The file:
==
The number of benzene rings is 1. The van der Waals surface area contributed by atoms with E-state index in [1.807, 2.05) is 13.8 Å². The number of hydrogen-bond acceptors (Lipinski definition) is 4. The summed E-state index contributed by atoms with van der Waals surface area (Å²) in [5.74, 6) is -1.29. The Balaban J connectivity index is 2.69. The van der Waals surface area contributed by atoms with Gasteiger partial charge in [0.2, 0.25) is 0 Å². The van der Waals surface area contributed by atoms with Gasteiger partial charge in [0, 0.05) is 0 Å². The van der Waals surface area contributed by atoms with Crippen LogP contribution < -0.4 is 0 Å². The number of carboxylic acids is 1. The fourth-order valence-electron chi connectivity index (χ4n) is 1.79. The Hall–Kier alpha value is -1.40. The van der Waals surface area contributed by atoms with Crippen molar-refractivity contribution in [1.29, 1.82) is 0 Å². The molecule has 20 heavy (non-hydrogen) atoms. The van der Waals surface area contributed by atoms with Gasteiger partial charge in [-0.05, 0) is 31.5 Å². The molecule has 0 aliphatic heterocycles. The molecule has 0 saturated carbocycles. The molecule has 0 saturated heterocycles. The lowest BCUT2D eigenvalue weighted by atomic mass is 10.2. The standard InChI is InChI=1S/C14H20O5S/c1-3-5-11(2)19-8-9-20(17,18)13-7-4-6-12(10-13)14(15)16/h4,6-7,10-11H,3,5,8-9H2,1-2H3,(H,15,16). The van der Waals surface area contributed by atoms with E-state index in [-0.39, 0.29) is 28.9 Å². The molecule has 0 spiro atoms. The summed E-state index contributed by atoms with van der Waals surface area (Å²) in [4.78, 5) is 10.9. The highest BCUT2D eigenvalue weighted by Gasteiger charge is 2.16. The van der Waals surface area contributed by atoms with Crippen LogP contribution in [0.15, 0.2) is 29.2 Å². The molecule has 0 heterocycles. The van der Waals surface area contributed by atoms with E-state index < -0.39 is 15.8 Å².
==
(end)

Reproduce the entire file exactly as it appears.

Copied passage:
The number of benzene rings is 1. The van der Waals surface area contributed by atoms with E-state index in [1.807, 2.05) is 13.8 Å². The number of hydrogen-bond acceptors (Lipinski definition) is 4. The summed E-state index contributed by atoms with van der Waals surface area (Å²) in [5.74, 6) is -1.29. The Balaban J connectivity index is 2.69. The van der Waals surface area contributed by atoms with Gasteiger partial charge in [0.2, 0.25) is 0 Å². The van der Waals surface area contributed by atoms with Gasteiger partial charge in [0, 0.05) is 0 Å². The van der Waals surface area contributed by atoms with Crippen LogP contribution < -0.4 is 0 Å². The number of carboxylic acids is 1. The fourth-order valence-electron chi connectivity index (χ4n) is 1.79. The Hall–Kier alpha value is -1.40. The van der Waals surface area contributed by atoms with Crippen molar-refractivity contribution in [1.29, 1.82) is 0 Å². The molecule has 20 heavy (non-hydrogen) atoms. The van der Waals surface area contributed by atoms with Gasteiger partial charge in [-0.05, 0) is 31.5 Å². The molecule has 0 aliphatic heterocycles. The molecule has 0 saturated carbocycles. The molecule has 0 saturated heterocycles. The lowest BCUT2D eigenvalue weighted by atomic mass is 10.2. The standard InChI is InChI=1S/C14H20O5S/c1-3-5-11(2)19-8-9-20(17,18)13-7-4-6-12(10-13)14(15)16/h4,6-7,10-11H,3,5,8-9H2,1-2H3,(H,15,16). The van der Waals surface area contributed by atoms with E-state index in [-0.39, 0.29) is 28.9 Å². The molecule has 0 spiro atoms. The summed E-state index contributed by atoms with van der Waals surface area (Å²) in [4.78, 5) is 10.9. The highest BCUT2D eigenvalue weighted by Gasteiger charge is 2.16. The van der Waals surface area contributed by atoms with Crippen LogP contribution in [0.15, 0.2) is 29.2 Å². The molecule has 0 heterocycles. The van der Waals surface area contributed by atoms with E-state index < -0.39 is 15.8 Å².